Mass. reference model stirs controversy over open formats
- By Joab Jackson
- Nov 11, 2005
Since its release last September, a technical reference model issued by Massachusetts has sparked considerable debate within the government technology community'and beyond.
At stake is the issue of how active a role public offices should take in fostering open standards. Should an agency adopt a new open format'one that would better suit its goals but may prove more difficult to deploy and manage? Or should agencies follow the best practices of the commercial IT industry, taking full advantage of cost efficiencies and new features that may follow?
The issue is especially pertinent when it comes to government records, which must be preserved for the ages.
'Documents are the lifeblood of the government,' said Dan Bricklin, IT consultant and Massachusetts resident who has been following the state's actions. He has posted
the audio files of the public meetings the state has held on the matter.
In September, the state's CIO office issued an Enterprise Technical Reference Model
that called for using open standards for data retention and exchange.
Since its release, the model has sparked considerable debate
over its mandate to have state executive offices save documents in the OpenDocument format. OpenDocument is now undergoing the process of being ratified by the International Standards Organization, a global federation for validating standards.
Masschusetts CIO Peter Quinn has indicated that the reason behind the move to OpenDocument is that it will allow the state to better keep permanent records.
'Ease of access to electronic records created in proprietary formats is limited in time. Once the proprietary vendor abandons a particular version of an application or format, documents created and formatted in those applications and formats may become inaccessible to all readers,' according to the frequently asked questions section of the state CIO's Web site
For office productivity tasks, most of Massachusetts' agencies now use a version of Microsoft Office, which does not offer the ability to save documents in this format. Microsoft Corp. has made no official announcement about supporting OpenDocument in future editions of the product. Other office products, including StarOffice from Sun Microsystems Inc. as well as the open-source OpenOffice on which StarOffice is based, do support the format.
'There are a lot of people who say the government is being harsh on Microsoft,' said Barry Murphy, an enterprise content management analyst for Forrester Research of Cambridge, Mass. Murphy spoke at the Storage to Knowledge conference held in October by PostNewsweek Tech Media, which publishes GCN.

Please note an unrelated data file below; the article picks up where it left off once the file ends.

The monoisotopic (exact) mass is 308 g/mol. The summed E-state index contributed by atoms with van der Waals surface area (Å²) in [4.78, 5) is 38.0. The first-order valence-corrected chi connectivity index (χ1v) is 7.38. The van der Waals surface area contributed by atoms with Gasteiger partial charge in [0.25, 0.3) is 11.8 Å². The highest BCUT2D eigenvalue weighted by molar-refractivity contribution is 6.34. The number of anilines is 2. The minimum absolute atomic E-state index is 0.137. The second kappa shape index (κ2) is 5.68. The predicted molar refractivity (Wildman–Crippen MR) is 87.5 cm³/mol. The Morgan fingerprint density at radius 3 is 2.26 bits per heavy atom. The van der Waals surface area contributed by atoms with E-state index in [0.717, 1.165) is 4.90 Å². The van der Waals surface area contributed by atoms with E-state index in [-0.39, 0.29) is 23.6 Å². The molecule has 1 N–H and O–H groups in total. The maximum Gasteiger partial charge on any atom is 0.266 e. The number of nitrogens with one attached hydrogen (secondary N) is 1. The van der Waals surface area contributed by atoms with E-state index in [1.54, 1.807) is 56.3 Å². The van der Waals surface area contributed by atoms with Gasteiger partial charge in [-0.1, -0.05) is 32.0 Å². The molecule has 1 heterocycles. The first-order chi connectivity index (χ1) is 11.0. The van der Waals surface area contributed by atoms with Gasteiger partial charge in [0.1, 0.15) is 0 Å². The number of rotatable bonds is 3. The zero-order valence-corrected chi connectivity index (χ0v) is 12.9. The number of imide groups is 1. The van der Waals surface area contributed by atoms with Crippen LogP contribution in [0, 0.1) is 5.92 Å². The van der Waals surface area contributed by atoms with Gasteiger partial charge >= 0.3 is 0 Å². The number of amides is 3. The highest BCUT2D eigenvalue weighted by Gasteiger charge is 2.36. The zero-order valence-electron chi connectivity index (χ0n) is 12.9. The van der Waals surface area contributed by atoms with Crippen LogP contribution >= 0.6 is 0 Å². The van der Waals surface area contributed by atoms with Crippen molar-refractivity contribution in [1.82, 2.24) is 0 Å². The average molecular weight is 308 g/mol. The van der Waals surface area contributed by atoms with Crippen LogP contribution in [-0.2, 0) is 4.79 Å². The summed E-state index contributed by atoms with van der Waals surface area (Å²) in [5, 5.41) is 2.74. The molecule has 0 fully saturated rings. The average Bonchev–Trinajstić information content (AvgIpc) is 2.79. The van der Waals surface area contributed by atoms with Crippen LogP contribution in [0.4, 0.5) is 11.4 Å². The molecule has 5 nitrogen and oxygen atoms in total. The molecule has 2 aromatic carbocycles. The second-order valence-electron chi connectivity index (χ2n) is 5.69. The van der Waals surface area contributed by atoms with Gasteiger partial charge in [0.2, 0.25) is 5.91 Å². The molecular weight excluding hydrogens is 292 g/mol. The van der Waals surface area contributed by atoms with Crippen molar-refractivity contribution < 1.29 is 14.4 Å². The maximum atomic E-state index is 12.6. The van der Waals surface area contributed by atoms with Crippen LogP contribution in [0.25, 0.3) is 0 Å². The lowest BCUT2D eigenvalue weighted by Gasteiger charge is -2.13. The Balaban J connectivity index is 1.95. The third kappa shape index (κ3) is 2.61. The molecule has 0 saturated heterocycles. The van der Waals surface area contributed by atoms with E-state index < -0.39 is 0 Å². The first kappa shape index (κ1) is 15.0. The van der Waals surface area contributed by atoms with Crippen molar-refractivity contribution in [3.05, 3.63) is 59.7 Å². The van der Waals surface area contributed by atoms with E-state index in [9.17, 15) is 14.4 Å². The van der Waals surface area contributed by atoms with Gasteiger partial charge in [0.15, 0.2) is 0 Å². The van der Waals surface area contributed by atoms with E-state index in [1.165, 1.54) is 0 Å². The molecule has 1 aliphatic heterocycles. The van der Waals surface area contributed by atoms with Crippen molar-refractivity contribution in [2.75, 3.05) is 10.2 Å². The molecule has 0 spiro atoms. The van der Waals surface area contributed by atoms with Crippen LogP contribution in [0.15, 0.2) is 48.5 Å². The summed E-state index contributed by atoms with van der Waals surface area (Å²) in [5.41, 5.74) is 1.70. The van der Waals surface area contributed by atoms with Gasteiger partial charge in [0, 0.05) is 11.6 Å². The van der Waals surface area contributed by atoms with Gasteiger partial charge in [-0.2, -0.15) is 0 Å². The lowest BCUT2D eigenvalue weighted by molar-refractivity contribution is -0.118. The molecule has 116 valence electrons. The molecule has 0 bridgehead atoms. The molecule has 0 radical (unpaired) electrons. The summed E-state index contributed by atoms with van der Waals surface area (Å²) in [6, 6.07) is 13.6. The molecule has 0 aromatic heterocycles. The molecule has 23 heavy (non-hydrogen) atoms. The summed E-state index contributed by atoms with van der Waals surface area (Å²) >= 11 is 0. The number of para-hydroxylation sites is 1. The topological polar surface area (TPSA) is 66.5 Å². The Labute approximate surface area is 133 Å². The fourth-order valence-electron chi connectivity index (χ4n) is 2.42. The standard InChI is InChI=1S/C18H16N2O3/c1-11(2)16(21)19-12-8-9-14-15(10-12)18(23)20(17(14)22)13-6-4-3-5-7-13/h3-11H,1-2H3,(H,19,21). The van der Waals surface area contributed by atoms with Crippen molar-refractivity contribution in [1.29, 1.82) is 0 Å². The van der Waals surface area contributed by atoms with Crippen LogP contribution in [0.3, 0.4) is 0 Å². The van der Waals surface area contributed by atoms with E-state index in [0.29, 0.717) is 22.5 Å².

'Microsoft Office is so pervasive, you wonder if it is realistic for Massachusetts to force people to learn a new technology and bring in another vendor,' Murphy said.
Microsoft itself has voiced disapproval over the reference model
'Essentially, what Massachusetts did was narrow their definition of openness pretty dramatically,' said Alan Yates, Microsoft's general manager of information worker business strategy. 'We feel it is unnecessary. It drives challenges, costs and problems that they really don't need to take on.'
Microsoft Office 12, the next version of the productivity suite due out next year, saves documents in another open and royalty-free format, one based on the Extensible Markup Language. Microsoft has created an XML schema called MSXML that Office will use to format word processing documents, spreadsheets and presentation slides.
Like an OpenDocument file, the formatting instructions and contents of an MSXML file are rendered in a plain-text format. (Though MSXML documents are zipped into a compressed file to collect the images and other components of the document under one file, the compression format itself is an open specification as well, Yates said.)
'We feel we have a format that is quite open for governments,' Yates said. 'Any product could be built to use that format. This format is open now and will always be open. You can't go back and close it up.'
The advantage with going with MSXML, Yates argues, is that state offices would not have to switch office products or purchase document conversion programs that convert documents into the OpenDocument format. They could also enjoy the advanced features that Microsoft Office offers, such as Section 508 compliance'a state requirement for IT tools.
Thus far, the state CIO's office doesn't buy Microsoft's argument. The technical reference FAQ specifically stated that the office did not consider MSXML sufficiently open.
Other observers feel that following one vendor's lead may not be the correct way to develop a standard.
'You're trying to back into compatibility,' said Brain Stevens, chief technology office for Red Hat Inc. of Raleigh, N.C. OpenDocument was developed as a community standard, he said, one that allowed participants to 'specify openly what a document format should look like.'
'The open-standards format is about rallying around what an open standard should be. If you can build momentum, think about what you can achieve,' Stevens said. 'It is totally a disruptive force [but] it could level the playing field.'
Joab Jackson is the senior technology editor for Government Computer News.